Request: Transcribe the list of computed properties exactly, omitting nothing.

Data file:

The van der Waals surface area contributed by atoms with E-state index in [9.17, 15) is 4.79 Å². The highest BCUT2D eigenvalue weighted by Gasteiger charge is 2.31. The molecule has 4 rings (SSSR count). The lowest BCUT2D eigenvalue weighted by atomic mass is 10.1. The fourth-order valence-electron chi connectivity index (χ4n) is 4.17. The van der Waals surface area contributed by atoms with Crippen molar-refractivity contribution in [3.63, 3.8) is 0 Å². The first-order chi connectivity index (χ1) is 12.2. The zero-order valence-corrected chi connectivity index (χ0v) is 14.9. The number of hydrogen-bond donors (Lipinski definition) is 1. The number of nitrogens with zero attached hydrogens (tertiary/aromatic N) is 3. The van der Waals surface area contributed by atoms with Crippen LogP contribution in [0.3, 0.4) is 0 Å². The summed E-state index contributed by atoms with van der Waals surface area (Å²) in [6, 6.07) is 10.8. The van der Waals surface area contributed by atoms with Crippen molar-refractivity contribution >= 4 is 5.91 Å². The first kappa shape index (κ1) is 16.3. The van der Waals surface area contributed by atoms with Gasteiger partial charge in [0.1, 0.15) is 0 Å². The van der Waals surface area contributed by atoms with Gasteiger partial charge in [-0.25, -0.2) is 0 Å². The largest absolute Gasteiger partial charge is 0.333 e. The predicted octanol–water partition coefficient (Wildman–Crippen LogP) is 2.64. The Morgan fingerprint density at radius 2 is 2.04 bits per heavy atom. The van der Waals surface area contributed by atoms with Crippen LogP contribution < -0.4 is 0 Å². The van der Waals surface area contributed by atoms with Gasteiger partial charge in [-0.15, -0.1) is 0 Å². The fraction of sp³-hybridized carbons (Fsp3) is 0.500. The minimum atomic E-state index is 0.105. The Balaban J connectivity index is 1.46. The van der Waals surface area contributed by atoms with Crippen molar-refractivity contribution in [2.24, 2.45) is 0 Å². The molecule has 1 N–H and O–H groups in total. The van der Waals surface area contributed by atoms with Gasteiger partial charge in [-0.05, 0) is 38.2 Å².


The van der Waals surface area contributed by atoms with E-state index in [9.17, 15) is 4.79 Å². The highest BCUT2D eigenvalue weighted by Gasteiger charge is 2.31. The molecule has 4 rings (SSSR count). The lowest BCUT2D eigenvalue weighted by atomic mass is 10.1. The fourth-order valence-electron chi connectivity index (χ4n) is 4.17. The van der Waals surface area contributed by atoms with Crippen molar-refractivity contribution in [3.63, 3.8) is 0 Å². The first-order chi connectivity index (χ1) is 12.2. The zero-order valence-corrected chi connectivity index (χ0v) is 14.9. The number of hydrogen-bond donors (Lipinski definition) is 1. The number of nitrogens with zero attached hydrogens (tertiary/aromatic N) is 3. The van der Waals surface area contributed by atoms with Crippen LogP contribution in [0.3, 0.4) is 0 Å². The summed E-state index contributed by atoms with van der Waals surface area (Å²) in [6, 6.07) is 10.8. The van der Waals surface area contributed by atoms with Crippen molar-refractivity contribution >= 4 is 5.91 Å². The first kappa shape index (κ1) is 16.3. The van der Waals surface area contributed by atoms with Gasteiger partial charge in [0.1, 0.15) is 0 Å². The van der Waals surface area contributed by atoms with Gasteiger partial charge in [-0.25, -0.2) is 0 Å². The largest absolute Gasteiger partial charge is 0.333 e. The predicted octanol–water partition coefficient (Wildman–Crippen LogP) is 2.64. The Morgan fingerprint density at radius 2 is 2.04 bits per heavy atom. The van der Waals surface area contributed by atoms with Crippen LogP contribution < -0.4 is 0 Å². The van der Waals surface area contributed by atoms with Gasteiger partial charge in [-0.15, -0.1) is 0 Å². The fraction of sp³-hybridized carbons (Fsp3) is 0.500. The minimum atomic E-state index is 0.105. The Balaban J connectivity index is 1.46. The van der Waals surface area contributed by atoms with Crippen molar-refractivity contribution in [2.24, 2.45) is 0 Å². The molecule has 1 N–H and O–H groups in total. The van der Waals surface area contributed by atoms with Gasteiger partial charge in [-0.05, 0) is 38.2 Å².